first principle of our business. We 'graduate' our workers just as a
school does—when a helper reaches the place where she no
by doing our work, we are glad to present her with our little 'Well
done,' as a sort of diploma, and pass her on to new opportunities. In
the ten years of our experience with Holyoke girls, we have had over
seventy in our employ, for periods ranging from six weeks to more than
seven years. Many of the finest positions in the city and elsewhere are
now filled by girls who are glad of what they learned with us. Several
are applying efficiency methods in their own happy homes. We are proud
of our girls."
On one side of the entrance to the
Nautilus home is a
pretty reception room furnished in panelled oak and with a cushioned
settee, blue and brown color finish. Opposite is the office of Chester
Holt Struble, managing editor. Back of Mr. Struble's office, occupying
the southwest corner of the building, is the many windowed office of
William E. Towne, editor of American New Life, publisher of several
books and associate editor of the Nautilus. There are filing cabinets
galore, dressing rooms, bubbling fountains, and even a convenience of a
wide hat rack for the pretty millinery of the Nautilus girls.
Much for a brief story of the fine home of the Nautilus,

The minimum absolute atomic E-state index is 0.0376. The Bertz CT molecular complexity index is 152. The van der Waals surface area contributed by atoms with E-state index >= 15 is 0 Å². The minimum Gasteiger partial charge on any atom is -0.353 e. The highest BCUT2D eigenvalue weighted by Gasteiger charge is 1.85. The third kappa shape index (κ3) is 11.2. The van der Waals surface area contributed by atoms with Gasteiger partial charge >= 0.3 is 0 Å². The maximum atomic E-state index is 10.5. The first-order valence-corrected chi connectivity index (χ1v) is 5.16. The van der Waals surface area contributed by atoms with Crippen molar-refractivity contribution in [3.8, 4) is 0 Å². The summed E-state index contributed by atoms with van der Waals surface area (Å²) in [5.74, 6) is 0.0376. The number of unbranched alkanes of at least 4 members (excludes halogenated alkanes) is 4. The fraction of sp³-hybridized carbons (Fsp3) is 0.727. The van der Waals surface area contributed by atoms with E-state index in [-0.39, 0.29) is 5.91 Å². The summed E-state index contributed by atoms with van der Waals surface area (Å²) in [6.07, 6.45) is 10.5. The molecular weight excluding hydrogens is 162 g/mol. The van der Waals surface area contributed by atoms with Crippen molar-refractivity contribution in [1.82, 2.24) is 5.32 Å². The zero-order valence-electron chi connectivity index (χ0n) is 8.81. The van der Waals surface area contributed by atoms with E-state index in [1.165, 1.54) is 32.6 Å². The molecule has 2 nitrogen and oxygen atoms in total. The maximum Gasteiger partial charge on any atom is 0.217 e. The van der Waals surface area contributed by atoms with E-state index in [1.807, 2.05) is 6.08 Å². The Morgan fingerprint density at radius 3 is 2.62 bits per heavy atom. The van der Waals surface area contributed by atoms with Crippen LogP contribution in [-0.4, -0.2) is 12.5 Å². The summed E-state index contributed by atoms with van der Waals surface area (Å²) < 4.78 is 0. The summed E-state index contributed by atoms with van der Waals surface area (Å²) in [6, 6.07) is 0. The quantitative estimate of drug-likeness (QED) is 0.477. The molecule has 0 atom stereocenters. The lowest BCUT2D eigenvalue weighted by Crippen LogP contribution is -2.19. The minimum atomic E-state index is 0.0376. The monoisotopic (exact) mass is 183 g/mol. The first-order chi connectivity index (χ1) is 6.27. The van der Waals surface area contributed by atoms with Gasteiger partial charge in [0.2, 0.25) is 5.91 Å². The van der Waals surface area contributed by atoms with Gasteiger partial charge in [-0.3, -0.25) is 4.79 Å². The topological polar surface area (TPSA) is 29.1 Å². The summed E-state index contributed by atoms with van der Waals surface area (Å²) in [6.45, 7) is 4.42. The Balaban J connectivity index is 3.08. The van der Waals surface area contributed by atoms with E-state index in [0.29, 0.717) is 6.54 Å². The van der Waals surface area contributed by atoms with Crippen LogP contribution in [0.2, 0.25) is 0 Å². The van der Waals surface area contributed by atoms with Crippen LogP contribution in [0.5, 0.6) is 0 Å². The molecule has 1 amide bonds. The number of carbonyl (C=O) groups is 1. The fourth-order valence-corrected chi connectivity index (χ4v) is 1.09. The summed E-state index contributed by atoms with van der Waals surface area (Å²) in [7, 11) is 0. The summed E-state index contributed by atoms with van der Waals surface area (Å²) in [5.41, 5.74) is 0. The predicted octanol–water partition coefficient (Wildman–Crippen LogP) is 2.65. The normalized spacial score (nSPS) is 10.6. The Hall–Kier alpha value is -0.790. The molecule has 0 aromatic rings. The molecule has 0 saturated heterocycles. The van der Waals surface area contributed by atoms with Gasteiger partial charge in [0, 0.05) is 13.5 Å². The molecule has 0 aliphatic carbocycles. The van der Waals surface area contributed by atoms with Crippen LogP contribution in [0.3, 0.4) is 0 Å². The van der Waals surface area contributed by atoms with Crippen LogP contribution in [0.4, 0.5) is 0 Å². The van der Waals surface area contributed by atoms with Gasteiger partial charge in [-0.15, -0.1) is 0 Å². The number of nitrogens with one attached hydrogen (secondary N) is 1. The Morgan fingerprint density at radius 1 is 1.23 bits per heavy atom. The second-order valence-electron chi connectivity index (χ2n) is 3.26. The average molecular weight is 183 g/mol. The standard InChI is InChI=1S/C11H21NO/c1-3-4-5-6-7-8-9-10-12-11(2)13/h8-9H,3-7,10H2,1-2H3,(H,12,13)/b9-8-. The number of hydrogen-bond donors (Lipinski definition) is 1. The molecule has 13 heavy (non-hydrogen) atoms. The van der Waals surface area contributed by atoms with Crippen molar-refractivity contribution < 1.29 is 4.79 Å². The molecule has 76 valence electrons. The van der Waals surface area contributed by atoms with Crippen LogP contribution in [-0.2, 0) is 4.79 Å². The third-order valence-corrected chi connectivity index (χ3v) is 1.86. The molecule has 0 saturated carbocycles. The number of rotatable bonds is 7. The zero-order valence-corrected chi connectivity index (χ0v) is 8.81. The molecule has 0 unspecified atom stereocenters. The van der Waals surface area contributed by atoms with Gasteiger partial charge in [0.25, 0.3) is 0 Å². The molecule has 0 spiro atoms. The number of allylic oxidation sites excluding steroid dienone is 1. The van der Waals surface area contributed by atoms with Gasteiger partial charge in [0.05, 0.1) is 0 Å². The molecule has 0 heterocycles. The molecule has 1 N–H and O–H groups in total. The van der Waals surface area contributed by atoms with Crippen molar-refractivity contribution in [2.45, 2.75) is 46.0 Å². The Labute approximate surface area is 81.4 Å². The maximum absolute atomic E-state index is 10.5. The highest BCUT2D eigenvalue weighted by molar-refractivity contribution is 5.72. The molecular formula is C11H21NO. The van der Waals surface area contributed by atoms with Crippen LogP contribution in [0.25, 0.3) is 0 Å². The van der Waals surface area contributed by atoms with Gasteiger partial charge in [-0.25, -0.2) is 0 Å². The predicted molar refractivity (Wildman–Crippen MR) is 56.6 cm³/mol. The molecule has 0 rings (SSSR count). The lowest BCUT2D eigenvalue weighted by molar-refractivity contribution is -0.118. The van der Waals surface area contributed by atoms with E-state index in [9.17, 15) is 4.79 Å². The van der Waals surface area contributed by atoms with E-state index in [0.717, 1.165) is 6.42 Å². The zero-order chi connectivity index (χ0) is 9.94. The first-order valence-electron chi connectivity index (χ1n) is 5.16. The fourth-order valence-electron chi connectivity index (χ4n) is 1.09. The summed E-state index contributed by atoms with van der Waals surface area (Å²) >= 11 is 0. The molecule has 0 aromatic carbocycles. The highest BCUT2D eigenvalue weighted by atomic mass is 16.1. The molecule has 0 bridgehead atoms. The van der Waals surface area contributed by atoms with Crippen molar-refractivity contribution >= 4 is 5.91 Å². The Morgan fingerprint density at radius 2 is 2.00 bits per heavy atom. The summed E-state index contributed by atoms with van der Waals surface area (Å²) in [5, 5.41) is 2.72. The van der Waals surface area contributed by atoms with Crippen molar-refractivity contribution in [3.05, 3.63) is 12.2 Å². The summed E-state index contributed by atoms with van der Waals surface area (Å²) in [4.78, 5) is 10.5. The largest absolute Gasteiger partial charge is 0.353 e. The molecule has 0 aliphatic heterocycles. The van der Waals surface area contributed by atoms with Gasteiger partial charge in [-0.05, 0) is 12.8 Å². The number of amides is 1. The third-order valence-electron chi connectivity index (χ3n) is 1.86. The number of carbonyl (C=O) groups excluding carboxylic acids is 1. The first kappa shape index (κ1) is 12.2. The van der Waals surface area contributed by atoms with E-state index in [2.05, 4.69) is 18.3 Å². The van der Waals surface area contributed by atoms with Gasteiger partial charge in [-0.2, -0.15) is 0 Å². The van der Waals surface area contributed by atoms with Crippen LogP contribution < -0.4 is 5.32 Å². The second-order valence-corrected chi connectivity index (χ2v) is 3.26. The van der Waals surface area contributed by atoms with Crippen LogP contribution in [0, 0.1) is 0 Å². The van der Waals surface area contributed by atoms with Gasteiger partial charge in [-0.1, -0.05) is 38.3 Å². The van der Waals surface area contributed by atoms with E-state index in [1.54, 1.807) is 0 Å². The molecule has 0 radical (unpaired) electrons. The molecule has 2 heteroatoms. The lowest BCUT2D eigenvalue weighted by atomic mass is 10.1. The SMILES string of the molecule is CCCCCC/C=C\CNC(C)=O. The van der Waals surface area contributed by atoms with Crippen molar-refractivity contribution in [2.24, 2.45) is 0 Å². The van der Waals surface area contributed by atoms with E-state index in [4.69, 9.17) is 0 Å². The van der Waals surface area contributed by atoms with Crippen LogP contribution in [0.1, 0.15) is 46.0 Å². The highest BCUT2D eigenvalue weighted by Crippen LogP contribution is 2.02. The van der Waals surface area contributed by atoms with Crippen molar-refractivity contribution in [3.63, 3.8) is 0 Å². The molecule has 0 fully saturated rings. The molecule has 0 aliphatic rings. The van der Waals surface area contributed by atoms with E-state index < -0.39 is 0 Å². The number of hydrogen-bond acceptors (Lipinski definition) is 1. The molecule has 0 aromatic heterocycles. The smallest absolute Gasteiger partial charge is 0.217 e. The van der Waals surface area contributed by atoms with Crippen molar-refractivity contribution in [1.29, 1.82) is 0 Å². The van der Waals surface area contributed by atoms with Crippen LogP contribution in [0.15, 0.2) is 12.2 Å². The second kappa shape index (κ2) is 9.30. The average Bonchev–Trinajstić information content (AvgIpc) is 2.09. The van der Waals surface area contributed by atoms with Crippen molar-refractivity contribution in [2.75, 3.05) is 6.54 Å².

which was ready for business and living within ten months from the day
the flames destroyed the old building. To accomplish all this meant
wise planning and much labor. W.B. Reid, as architect, put Mrs. Towne's
ideas into formal plans. F.H. Dibble was the general contractor.
Preston & Moore did the electric wiring, putting all wires in
conduits, and including a house telephone system by which every room
was put in touch with all the other rooms. C.F. Sullivan did the
plumbing, which is as perfectly planned from bubbling drinking
fountains to fine bath rooms as could be done. The decorating was by
Johannis, and Hall of Springfield put in the electric light fixtures.
When all is told about the building it
only typifies what
the building stands for. Curiously enough Holyoke knows less about the
Nautilus than does Boston or New York or Chicago or Spokane or Denver.
Hardly a week passes but someone from afar, traveling in these parts,
stops off a train to look up the Nautilus and Elizabeth Towne herself is
of course a well known personality in Holyoke, but it is not so generally
understood that almost 50,000 of the Nautilus are mailed out of Holyoke
each month, besides the big subscription book business done by the
firm. It is far and away the largest customer of the Holyoke
postoffice. It takes four girls a whole week to wrap up a single issue
of the Nautilus. All this has grown from the most modest beginnings.
Three thousand five hundred copies of
the first number of
the Nautilus were printed at a cost of $25. It was then a tiny
four-page paper printed in Portland, Ore.
In May, 1900, Mrs. Towne brought the
Nautilus to Holyoke.
The first issue if the Nautilus made in Holyoke, June 1900, was 4,5000
copies, and the printer's bill was just $36.93, including the wrapping.
At this writing 47,500 copies of the
Nautilus have been
printed and distributed for the current issue at a cost of $2,000. This
little four-page paper has grown to be a handsome illustrated magazine.
Mrs. Towne is the editor of the
Nautilus and inspires its general policy.
William E. Towne is the associate
editor and writes most of
the Nautilus advertising, in addition to publishing his own quarterly,
American New Life, and carrying on his regular work of selling books by